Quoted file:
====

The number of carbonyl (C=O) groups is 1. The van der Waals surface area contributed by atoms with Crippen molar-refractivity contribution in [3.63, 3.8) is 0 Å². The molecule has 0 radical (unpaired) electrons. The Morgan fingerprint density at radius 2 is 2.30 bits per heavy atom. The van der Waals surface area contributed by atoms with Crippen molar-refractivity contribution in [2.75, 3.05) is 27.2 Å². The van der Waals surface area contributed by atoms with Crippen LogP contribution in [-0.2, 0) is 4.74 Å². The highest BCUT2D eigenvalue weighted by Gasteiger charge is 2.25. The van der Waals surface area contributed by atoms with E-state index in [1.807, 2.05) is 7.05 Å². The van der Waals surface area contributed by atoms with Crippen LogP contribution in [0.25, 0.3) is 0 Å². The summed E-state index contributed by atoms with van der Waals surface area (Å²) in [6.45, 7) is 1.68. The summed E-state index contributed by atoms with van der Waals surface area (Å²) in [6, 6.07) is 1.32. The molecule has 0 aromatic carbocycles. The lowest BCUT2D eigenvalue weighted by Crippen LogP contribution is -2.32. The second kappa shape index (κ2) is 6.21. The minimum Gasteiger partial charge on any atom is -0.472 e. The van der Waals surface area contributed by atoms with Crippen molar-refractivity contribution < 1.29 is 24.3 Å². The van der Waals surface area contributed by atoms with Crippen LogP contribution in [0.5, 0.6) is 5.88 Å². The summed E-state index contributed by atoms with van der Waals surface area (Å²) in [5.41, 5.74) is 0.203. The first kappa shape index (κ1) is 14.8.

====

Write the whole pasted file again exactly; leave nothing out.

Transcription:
The number of carbonyl (C=O) groups is 1. The van der Waals surface area contributed by atoms with Crippen molar-refractivity contribution in [3.63, 3.8) is 0 Å². The molecule has 0 radical (unpaired) electrons. The Morgan fingerprint density at radius 2 is 2.30 bits per heavy atom. The van der Waals surface area contributed by atoms with Crippen molar-refractivity contribution in [2.75, 3.05) is 27.2 Å². The van der Waals surface area contributed by atoms with Crippen LogP contribution in [-0.2, 0) is 4.74 Å². The highest BCUT2D eigenvalue weighted by Gasteiger charge is 2.25. The van der Waals surface area contributed by atoms with E-state index in [1.807, 2.05) is 7.05 Å². The van der Waals surface area contributed by atoms with Crippen LogP contribution in [0.25, 0.3) is 0 Å². The summed E-state index contributed by atoms with van der Waals surface area (Å²) in [6.45, 7) is 1.68. The summed E-state index contributed by atoms with van der Waals surface area (Å²) in [6, 6.07) is 1.32. The molecule has 0 aromatic carbocycles. The lowest BCUT2D eigenvalue weighted by Crippen LogP contribution is -2.32. The second kappa shape index (κ2) is 6.21. The minimum Gasteiger partial charge on any atom is -0.472 e. The van der Waals surface area contributed by atoms with Crippen molar-refractivity contribution < 1.29 is 24.3 Å². The van der Waals surface area contributed by atoms with Crippen LogP contribution in [0.5, 0.6) is 5.88 Å². The summed E-state index contributed by atoms with van der Waals surface area (Å²) in [5.41, 5.74) is 0.203. The first kappa shape index (κ1) is 14.8.